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Impact of Fluid Viscoelasticity on Crystal-like Structure Formation in Microfluidic Flows: Fundamentals and Applications

Event Type
Charles Schroeder
Beckman Institute Room 3269 (3rd Floor Tower Room)
Jun 13, 2024   4:00 pm  
Dr. Francesco Del Giudice
Erica Malloch
Originating Calendar
Beckman Institute Calendar (internal events only)


Impact of Fluid Viscoelasticity on Crystal-like Structure Formation in Microfluidic Flows: Fundamentals and Applications

Crystals are defined as homogeneous pieces of solid substance having a natural geometrical regular form with symmetrically arranged planes. The term crystal has seen a substantial evolution over time, and nowadays, it refers to systems, either liquid or solid, that display a certain degree of regularity or order. In this context, microfluidics emerged as a very suitable field to enable the formation and the study of crystal-like structures owing to the possibility of controlling fluid and solid elements at the sub-micrometre scale. Crystal-like structures in microfluidic devices, hereafter microfluidic crystals, can either be formed thanks to external fields (e.g., electric or magnetic field) or because of hydrodynamic interactions among the different objects forming the crystal. To experience hydrodynamic interactions, the objects need to ‘feel’ each other, meaning that the local concentration should be sufficiently large to enable hydrodynamic interactions to take place. In such conditions, hydrodynamic interactions can promote the self-assembly of individual objects in crystal-like structures depending on several parameters such as channel geometry, fluid properties, and flow rate. Here, we show how fluid viscoelasticity impacts two classes of microfluidic crystals, namely droplet-based and particle/cell-based crystals. For droplet crystals, we discuss how non-Newtonian fluid behaviour leads to different droplet formation dynamics depending on whether the viscoelasticity is in the continuous or the dispersed phase. For particle/cell crystals, we show how, even for bulk particle concentration well below 5% in volume (i.e., in the established "dilute regime"), hydrodynamic interactions in microfluidic flows are non-negligible, and fluid viscoelasticity mediate such interactions with resulting crystal depending upon the rheology of the suspending liquid. Finally, we show how the two forms of crystals can be combined together in the context of particle compartmentalisation to "beat" the Poisson stochastic limits in encapsulation applications. We provide future directions for use in the broad field of material science, biomedical engineering, and biology.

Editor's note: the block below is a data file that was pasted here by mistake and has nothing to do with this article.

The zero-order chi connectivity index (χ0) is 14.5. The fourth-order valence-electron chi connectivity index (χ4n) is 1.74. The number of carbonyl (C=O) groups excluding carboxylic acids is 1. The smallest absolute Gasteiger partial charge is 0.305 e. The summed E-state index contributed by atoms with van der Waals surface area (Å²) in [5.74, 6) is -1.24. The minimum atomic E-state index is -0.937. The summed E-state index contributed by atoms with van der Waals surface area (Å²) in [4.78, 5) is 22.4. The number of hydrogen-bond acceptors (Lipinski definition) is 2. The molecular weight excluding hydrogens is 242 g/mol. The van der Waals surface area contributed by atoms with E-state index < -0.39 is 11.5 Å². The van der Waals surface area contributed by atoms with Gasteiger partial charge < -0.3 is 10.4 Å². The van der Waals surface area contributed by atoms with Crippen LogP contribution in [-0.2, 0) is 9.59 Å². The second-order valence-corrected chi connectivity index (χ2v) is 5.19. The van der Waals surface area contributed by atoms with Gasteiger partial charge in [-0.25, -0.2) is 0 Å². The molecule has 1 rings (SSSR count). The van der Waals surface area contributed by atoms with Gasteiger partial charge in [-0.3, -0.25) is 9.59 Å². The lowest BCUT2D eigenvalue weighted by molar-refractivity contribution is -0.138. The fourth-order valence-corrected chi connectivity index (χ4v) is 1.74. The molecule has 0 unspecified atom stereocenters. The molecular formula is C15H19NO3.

Brief Biography:

Dr. Francesco Del Giudice, a recognised Chartered Chemical Engineer and Scientist, leads the Rheological Microfluidic lab at Swansea University Bay Campus. His expertise in Microfluidics and Soft Matter has led to innovative solutions, such as improving the encapsulation of flowing particles using viscoelastic flows in microfluidic devices. His team has also developed microfluidic techniques to evaluate rheological parameters not measurable via conventional techniques. Francesco has a long-term vision of challenging the status quo by introducing disruptive technologies and methodologies across a broad range of fields. We are exploring new methodologies for manufacturing materials, while tackling some fundamental questions in multiphase microfluidic flows. We are also implementing machine learning within microfluidic applications. We are also interested in solving new and exciting problems across the broad spectrum of Soft Matter and polymer physics. Francesco has several roles across national and international institutions, including Functional Chartered Member of the IChemE, ICP Panel member of the IChemE, Council Member of the British Society of Rheology, and core member of the Institute of Non-Newtonian Fluid Mechanics.

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